- Associated Press - Saturday, June 20, 2015

ATLANTIC CITY, N.J. (AP) - The asphalt adjacent to Georgia and Pacific avenues is their oasis.

Sometimes they played all night in the shadow of old Boardwalk Hall. You could hear the pings and pangs of the rectangular wooden bats all the way to Atlantic Avenue. The sound rang over and over again.

Abdullah Bukhari, 19, a Pakistani immigrant from Ventnor, often leaned on a fence next to the vacant lot where they played. He’d join or just watch, depending on the day. But as long as he was there, that was the important thing.

Cricket was his release. Cricket was another way of explaining his community.

In ethnically diverse Atlantic County, 8.1 percent of the county’s 275,209 residents are of Asian descent. Bukhari is one of many teenage Pakistani immigrants in Atlantic City who are embracing and displaying their heritage through the sport they love.

After school and sometimes into the night, on hot days or with snow falling, you can find them on an empty parking lot, ambassadors for both the sport and their community.

“Not a lot of people know (about us), but they do know about cricket that happens in Atlantic City,” Bukhari told The Press of Atlantic City (http://bit.ly/1d7E54a ).

Dozens of people would swing by the steely, gray gates holding in their vacant lot-turned-pitch, no matter the hour.

They might see Bukhari, poised at bat, squinting over his shoulder, defending a metal and concrete stump that stands in for a wicket, the smile on his face meant for them.

Syed Shah, 58, sat behind the shiny, khaki desk in the lobby of the Cassino Hotel adjacent to the cricket crew’s makeshift pitch on Georgia and Pacific. The window beside his desk showed a clear view of the action.

The economic instability plaguing Atlantic City now is preferable to being in Pakistan, he said.

Nearly three years ago, at 5 a.m. in a chilly, hushed terminal in Islamabad, Pakistan, he and his family were headed to America for a better life. It was October 17, 2012, and violence was on the rise. Media accounts documented 92 terroristic incidents that month, up from 23 in the previous month.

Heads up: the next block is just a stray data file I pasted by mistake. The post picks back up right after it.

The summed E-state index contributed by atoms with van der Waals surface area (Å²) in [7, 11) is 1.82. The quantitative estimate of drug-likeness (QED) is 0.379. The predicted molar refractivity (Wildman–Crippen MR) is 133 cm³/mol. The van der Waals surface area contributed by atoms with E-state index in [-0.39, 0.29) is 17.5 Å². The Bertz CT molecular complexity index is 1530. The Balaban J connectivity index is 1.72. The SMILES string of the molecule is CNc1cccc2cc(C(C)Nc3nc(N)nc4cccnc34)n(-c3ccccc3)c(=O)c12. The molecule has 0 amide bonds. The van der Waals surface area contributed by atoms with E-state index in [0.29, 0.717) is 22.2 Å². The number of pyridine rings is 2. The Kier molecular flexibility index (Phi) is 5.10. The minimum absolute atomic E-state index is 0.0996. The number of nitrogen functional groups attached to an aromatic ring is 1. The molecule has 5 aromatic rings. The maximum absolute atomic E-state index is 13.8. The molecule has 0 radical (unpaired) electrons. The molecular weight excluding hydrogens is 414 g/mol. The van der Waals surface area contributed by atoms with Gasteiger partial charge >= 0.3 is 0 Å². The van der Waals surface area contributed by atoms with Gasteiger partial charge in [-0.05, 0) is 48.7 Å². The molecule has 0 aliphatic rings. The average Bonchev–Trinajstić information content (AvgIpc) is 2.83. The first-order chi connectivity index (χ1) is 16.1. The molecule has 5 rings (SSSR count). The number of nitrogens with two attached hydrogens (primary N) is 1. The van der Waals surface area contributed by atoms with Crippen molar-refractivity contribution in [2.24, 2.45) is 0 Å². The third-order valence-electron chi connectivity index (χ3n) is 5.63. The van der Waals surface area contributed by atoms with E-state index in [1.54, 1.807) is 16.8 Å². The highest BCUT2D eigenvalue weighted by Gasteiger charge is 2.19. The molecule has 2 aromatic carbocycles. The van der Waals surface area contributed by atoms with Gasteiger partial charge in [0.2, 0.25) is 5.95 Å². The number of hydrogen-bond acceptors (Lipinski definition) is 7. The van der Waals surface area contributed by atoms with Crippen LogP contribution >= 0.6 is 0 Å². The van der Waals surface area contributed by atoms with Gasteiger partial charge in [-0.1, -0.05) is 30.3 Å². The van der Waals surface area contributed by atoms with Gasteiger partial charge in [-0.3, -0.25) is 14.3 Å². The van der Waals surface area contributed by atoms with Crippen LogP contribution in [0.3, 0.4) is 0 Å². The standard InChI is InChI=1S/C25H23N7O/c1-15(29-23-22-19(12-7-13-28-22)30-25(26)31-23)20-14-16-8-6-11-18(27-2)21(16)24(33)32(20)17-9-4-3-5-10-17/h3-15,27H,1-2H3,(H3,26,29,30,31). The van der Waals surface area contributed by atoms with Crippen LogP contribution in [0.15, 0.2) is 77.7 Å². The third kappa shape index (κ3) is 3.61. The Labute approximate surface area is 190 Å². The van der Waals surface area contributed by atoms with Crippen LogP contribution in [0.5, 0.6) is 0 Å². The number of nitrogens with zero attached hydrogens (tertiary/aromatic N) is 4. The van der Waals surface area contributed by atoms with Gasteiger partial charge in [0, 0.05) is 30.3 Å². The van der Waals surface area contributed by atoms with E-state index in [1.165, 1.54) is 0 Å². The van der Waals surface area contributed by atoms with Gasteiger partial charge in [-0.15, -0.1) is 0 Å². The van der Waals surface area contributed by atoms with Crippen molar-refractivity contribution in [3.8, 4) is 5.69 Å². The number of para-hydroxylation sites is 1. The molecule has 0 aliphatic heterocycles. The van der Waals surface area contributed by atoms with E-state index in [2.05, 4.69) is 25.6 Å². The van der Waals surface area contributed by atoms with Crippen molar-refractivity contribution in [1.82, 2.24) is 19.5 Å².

On that day alone, seven violent episodes occurred.

“The best thing was to get my children their education,” Shah said of his three kids, including Heeba and Haleema Ali. “There were a lot of problems with the Taliban.”

Shah’s brother sponsored him and his family and helped them get green cards and begin the long, five-year process toward citizenship.

Shah said he works tirelessly to find the money for his family. He said he left Pakistan so his family would have a better life in America.

There’s no thought of going back to the violence consuming his homeland. America is his new home now and for the near future.

“I hate those things. Hundreds of people killing,” he said. “It’s not just better here (than Pakistan). It’s much, much better here.”

He enrolled Bukhari in Atlantic City High School in November 2012.

It wasn’t long before Bukhari met his long-destined friends. These were the kids bringing Pakistan to deserted lots citywide. These were the rebels teaching Atlantic City a new game.

The sun was setting one evening by the Atlantic City Boardwalk off Hartford and Pacific avenues when you heard the members of Vikings Cricket Club of Atlantic City High School bellowing from their home field.